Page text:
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BOOK / DOCUMENT

Tanks of south India
  
   
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Vol. 3      

No. 5 

October   2001

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Glimpses of books

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Tanks of South India
edited by
A Vaidyanathan, Centre for Science and Environment, New Delhi, 2001, pp 178, Rs 490

Tanks of South India is a book that attempts to look at ground level actual data to dispel myths regarding tanks.

Tanks were efficient traditional systems built to harness runoff and streamflows. Not only were these structures designed to capture every drop, communities that built them devised excellent management and institutional systems so that the resource - water - was equitably distributed and the structures maintained.

The advent of largescale storages and energised pumping systems overshadowed these tanks in recent decades. While the budget allocation to irrigation increased, the resources allocated towards maintaining the existing tanks and constructing new ones was but a small fraction. According to official estimates, there were 15.13 lakh tanks in India in 1986-87, 95 per cent of which were in the states of Andhra Pradesh, Madhya Pradesh, Karnataka, Kerala, Tamil Nadu, Uttar Pradesh and West Bengal. Silting and poor maintenance reduced the gross area irrigated by these tanks to 3.07 million hectares in 1985-86 from 4.78 million hectares in 1962-63, though many new tanks were constructed during that period. This amounts to a colossal loss of Rs 5,000 crore. Except where groundwater or canal water is available, a decline of tank systems has adversely affected several dispersed communities depending on these.

Several gaps exist in the information that is available on tanks and their management and usage. Most assumptions are not backed by actual data. What is the scale of the debilitation of these tanks? Just how much are communities affected? Are small, community-managed structures really superior, economically and ecologically?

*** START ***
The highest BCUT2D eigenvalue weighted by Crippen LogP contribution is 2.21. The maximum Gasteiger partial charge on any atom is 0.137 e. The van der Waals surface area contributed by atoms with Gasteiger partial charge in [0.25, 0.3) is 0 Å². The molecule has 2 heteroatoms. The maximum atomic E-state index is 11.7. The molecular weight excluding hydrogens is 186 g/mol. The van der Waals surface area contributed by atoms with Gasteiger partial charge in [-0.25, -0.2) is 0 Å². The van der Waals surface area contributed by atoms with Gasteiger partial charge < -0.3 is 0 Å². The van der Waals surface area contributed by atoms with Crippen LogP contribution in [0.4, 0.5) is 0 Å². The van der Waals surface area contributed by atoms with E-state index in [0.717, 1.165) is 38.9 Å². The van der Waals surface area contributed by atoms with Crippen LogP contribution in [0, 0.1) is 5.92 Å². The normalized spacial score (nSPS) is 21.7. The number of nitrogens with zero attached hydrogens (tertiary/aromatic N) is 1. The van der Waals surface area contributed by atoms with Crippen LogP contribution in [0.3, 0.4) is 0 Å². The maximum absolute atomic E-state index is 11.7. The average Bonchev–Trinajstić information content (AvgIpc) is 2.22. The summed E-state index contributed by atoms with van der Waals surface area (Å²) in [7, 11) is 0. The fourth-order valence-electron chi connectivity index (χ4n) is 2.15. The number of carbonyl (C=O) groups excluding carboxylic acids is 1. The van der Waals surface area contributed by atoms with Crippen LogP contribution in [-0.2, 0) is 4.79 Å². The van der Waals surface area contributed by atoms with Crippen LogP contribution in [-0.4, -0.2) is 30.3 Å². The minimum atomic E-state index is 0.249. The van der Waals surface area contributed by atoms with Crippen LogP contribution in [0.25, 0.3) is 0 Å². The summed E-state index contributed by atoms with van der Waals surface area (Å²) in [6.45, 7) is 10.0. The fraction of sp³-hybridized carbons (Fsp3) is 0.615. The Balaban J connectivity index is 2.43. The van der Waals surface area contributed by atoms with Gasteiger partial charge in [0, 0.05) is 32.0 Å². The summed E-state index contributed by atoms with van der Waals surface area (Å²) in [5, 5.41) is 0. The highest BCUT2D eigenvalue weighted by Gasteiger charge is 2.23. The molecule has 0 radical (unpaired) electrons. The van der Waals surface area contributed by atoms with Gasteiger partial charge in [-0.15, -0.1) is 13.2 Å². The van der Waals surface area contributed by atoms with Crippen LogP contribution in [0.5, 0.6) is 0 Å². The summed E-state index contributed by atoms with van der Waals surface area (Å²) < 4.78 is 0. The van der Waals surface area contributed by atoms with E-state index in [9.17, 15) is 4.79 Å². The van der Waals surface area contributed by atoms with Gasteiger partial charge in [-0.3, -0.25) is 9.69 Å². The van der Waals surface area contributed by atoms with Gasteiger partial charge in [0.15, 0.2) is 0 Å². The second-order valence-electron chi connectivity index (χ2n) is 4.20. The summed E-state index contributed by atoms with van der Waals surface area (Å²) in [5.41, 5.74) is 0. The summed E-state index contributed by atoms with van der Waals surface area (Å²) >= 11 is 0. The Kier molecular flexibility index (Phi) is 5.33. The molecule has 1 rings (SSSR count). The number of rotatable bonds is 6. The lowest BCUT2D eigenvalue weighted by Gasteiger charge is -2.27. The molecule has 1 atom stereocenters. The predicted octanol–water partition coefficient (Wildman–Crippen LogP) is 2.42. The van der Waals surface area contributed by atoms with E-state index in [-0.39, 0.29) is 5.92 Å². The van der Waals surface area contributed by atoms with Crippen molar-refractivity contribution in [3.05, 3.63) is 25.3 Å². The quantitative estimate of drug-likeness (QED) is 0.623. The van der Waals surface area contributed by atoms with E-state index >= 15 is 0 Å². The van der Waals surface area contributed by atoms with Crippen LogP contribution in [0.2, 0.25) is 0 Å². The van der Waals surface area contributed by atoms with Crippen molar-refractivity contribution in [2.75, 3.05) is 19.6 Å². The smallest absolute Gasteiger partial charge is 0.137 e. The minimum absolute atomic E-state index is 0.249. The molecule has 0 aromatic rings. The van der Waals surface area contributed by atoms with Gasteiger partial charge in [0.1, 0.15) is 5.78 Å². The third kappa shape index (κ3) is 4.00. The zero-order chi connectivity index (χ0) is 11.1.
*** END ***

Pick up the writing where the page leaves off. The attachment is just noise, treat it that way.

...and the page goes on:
On the basis of secondary data and an extensive survey of about 80 tanks, this book has made possible a fuller and more accurate picture of the current status of tank irrigation in south India. These surveyed tanks lie in the Periyar Vagai and Palar river basins. The survey revealed that though tanks are in various stages of decline as are tank management institutions, these tanks are still functioning and serving communities that manage them.

The collection of actual data make the conclusions drawn relevant. And disturbing. Tank irrigation programmes in recent decades have been inadequate in scale, misconceived in design, poor in implementation and dubious in impact. Irrigation development has been dominated by large surface and groundwater exploitation. There is no coherent overall strategy and well-defined priorities reflecting the relative potential of different types of tanks and different regions.

The book sets an agenda for future action on how these traditional water management systems can be revived and integrated with large irrigation systems for a more equitable and efficient use of water. It sends a message that one hopes will be heard: Experience has shown time and again that measures to improve land and water management introduced by state agencies have failed. It is time the government opened up and let the communities explore for themselves what they want.


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